Writers don’t always recognize the grip of perfectionism when caught in its vise. But perfectionism is a wicked master that keeps us from achieving our true potential.
I should know. I struggle with perfectionism too.
Perfectionism is a Coping Mechanism
I learned to be a perfectionist as a way to keep myself safe. If I did something correctly (as evaluated by my family), I was praised and validated. If I did something incorrectly, I was critiqued. That critiquing resulted in a lot of shame for me. Shame that I wasn’t good enough, that I wasn’t measuring up. There was an implication I’d embarrassed my family with my error (even if it was something as simple as arranging crackers inartistically). If ever I objected to taking part in something aesthetic, I was told, “but you’re so creative.” So I would comply out of sense of obligation and guilt. And then when if or when my creativity didn’t measure up, I would go deeper and deeper into hiding and shame. And yet at the same time, I loved (and love) being creative. Such a trap!
So many writers have similarly intricate sets of creative wounds, and perfectionism as a coping strategy is the result.
Perfectionism Endangers Excellence
Either do it perfectly, or don’t do it at all.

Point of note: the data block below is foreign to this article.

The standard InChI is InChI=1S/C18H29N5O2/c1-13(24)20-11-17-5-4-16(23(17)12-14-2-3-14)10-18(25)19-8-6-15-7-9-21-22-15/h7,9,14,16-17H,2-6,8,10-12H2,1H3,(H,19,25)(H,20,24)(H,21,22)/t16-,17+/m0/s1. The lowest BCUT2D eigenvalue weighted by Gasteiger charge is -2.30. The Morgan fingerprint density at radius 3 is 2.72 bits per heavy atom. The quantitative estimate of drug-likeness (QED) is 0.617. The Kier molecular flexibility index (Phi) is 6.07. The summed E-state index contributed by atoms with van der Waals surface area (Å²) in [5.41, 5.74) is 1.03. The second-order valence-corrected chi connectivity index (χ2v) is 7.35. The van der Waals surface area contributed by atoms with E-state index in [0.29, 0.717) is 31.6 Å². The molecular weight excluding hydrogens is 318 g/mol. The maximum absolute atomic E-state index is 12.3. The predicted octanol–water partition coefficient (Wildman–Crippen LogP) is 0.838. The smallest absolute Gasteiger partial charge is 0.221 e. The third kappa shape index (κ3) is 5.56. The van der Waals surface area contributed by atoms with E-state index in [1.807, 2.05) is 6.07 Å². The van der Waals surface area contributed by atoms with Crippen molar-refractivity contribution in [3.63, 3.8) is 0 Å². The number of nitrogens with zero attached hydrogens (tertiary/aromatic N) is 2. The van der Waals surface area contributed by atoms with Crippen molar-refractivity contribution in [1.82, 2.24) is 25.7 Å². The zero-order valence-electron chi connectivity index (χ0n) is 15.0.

Perfectionism tells us there’s a right way and a wrong way to do things. To do anything. Perfectionism doesn’t allow for mistakes or failure. But those so-called “failures” and “mistakes” are where the greatest breakthroughs and innovations happen. We’ve seen this through history, science, and technology. The path to success is rarely a straight line.
When we court perfection, we endanger our own brilliance, excellence, discovery, and evolution.
Perfectionism Lies to You
Interestingly, writers who are perfectionists will often self-describe as being “lazy.”
Perfectionism says you aren’t good enough, you aren’t trying hard enough, and concludes that you must be lazy or you would be working harder. And in fact, when you procrastinate on taking creative action, you might even look lazy. But that is a lie.
The real reason you are procrastinating is that you are afraid you will not be able to do your work perfectly, so it’s safer not to do it at all.
You are not lazy, you are terrified.
These “lazy” writers are also often the same writers with intense fantasies of landing on bestseller lists and high achievement.
Perfectionism also lures you into daydreams of massive success. Awards, recognition, fame. But rather than being motivating, these visions are also paralyzing, because just as before, you are afraid you will not be able to achieve this high level of success, so it’s safer not to try at all.
Perfectionism likes black and white extremes. In perfectionism’s eyes, you’re either a massive failure or a massive success.
Perfectionism is lying to you.
Write Because You Love It
What if you were just you? Being your excellent, awesome self? Showing up, doing your work, writing because you love it, because you’re called to it, not out of fear of blowing it or the hope of making it big?
Instead of striving for perfection, strive for excellence through action. Allow yourself to fall, and get back up, over and over again.
You can watch me chatting about perfectionism and productivity with Deborah Hurwitz in my upcoming interview for her free Productivity for Perfectionist’s Virtual Summit coming up April 4 to 23. Find out more and register here.*